In the end the battle against oppression stands or falls on the battlefield of hope. No one knows this better than the oppressors. They know that they never have enough power, lies or loyalty to withstand the onslaught of even a fraction of the power, truth and courage that humanity could at any minute amass against them. Therefore they rely on, utterly depend on, the inaction of despair (67).

In Rwanda, where I had to bear the burden of digging through the twisted, reeking remains of horrific mass graves, I tried to imagine, for just a minute, what it must have been like for God to be present at each of the massacre sites as thousands of Tutsi women and children were murdered. Frankly, the idea was impossible to bear. But the thought led me to imagine what it must be like for God to be present, this year, at the rape of all the world’s child prostitutes, at the beatings of all the world’s prisoners of conscience, at the moment the last breath of hope expires from the breast of each of the millions of small children languishing in bonded servitude. As I would approach my God in prayer, I could hear his gentle voice saying to me, “Son, do you have any idea where your Father has been lately?” (80).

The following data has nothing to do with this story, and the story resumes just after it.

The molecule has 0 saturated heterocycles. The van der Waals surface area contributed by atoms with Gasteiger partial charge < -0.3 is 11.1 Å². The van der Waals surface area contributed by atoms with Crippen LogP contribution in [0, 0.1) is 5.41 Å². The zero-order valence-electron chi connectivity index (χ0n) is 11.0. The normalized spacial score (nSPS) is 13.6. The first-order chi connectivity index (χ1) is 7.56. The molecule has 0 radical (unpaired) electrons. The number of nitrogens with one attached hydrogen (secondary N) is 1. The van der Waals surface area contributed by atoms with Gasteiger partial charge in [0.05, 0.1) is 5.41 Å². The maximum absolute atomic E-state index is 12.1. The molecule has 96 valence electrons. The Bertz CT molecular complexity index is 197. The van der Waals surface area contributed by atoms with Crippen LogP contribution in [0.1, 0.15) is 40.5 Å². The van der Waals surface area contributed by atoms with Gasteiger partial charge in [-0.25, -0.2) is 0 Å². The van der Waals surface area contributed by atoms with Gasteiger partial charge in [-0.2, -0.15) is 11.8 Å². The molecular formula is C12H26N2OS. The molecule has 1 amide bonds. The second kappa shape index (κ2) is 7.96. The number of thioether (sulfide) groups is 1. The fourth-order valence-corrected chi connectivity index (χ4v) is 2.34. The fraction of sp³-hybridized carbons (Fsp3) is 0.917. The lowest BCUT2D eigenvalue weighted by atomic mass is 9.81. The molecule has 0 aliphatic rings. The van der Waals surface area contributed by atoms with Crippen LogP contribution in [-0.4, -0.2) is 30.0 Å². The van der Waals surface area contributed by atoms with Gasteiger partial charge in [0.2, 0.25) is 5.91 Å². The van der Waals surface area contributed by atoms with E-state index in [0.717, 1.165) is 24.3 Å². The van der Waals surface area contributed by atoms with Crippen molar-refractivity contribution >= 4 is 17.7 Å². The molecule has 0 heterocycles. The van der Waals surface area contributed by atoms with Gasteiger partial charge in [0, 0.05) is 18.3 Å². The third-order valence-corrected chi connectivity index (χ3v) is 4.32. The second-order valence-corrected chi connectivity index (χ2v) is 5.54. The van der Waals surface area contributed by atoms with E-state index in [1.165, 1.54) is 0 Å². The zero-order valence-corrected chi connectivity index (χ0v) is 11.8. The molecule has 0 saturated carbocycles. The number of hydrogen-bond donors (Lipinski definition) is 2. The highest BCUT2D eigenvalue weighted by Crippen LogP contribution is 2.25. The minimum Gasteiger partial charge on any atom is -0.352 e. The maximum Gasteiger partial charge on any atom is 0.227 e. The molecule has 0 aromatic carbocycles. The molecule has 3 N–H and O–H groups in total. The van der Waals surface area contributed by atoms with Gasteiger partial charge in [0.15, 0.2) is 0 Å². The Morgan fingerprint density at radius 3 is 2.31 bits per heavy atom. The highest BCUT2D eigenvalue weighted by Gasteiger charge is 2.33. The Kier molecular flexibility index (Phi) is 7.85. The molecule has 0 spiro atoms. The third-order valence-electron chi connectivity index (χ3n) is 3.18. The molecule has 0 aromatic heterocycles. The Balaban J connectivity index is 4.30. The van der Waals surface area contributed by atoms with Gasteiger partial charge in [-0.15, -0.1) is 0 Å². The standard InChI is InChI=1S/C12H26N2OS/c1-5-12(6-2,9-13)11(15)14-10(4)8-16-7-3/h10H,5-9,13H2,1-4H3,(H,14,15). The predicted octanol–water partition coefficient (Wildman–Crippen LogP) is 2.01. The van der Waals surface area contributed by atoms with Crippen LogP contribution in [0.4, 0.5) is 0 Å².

Justice, for our Lord and Savior Jesus Christ, is not a good idea, a noble aspiration, a theoretical satisfaction or an impersonal principle – it is his beating heart (81).

Let there be no mistake, evil and injustice thrive on moral ambiguity, equivocation, confusion and the failure to commit (90).

[God] could accomplish it on his own through supernatural power; but instead, he chooses for the most part to limit himself to accomplishing that which he can achieve through the obedience of his people (97).

Christians of mature faith know that love is both a deeply mystical and a profoundly practical calling… Whatever action God has called his people to do, the giants of faith have always understood that it is worth doing with real-world excellence (143)

In the work of seeking justice there are two stories that deserve to be told with passion and excellence: the stories of the victims of abuse and the stories of what God has done to bring rescue (193).



1. Why do you think there is so much injustice in the world?

2. Are you aware of the global injustices taking place right now? What can you do to educate yourself about these issues?

3.  What does the God of the Bible have to say about injustice? How does your own faith compel you to think about and respond to issues of injustice?

4. How can you respond to injustice when you witness it in your home? School? Workplace?


1. Injustice is a reality that must not be ignored.

2. The God of the Bible cares deeply for justice and uses His people to fight against injustice.

3. God’s people are given gifts, resources, and power to bring about justice for those who are victimized by oppression and abuse.


Hae-Rin Choe cCYS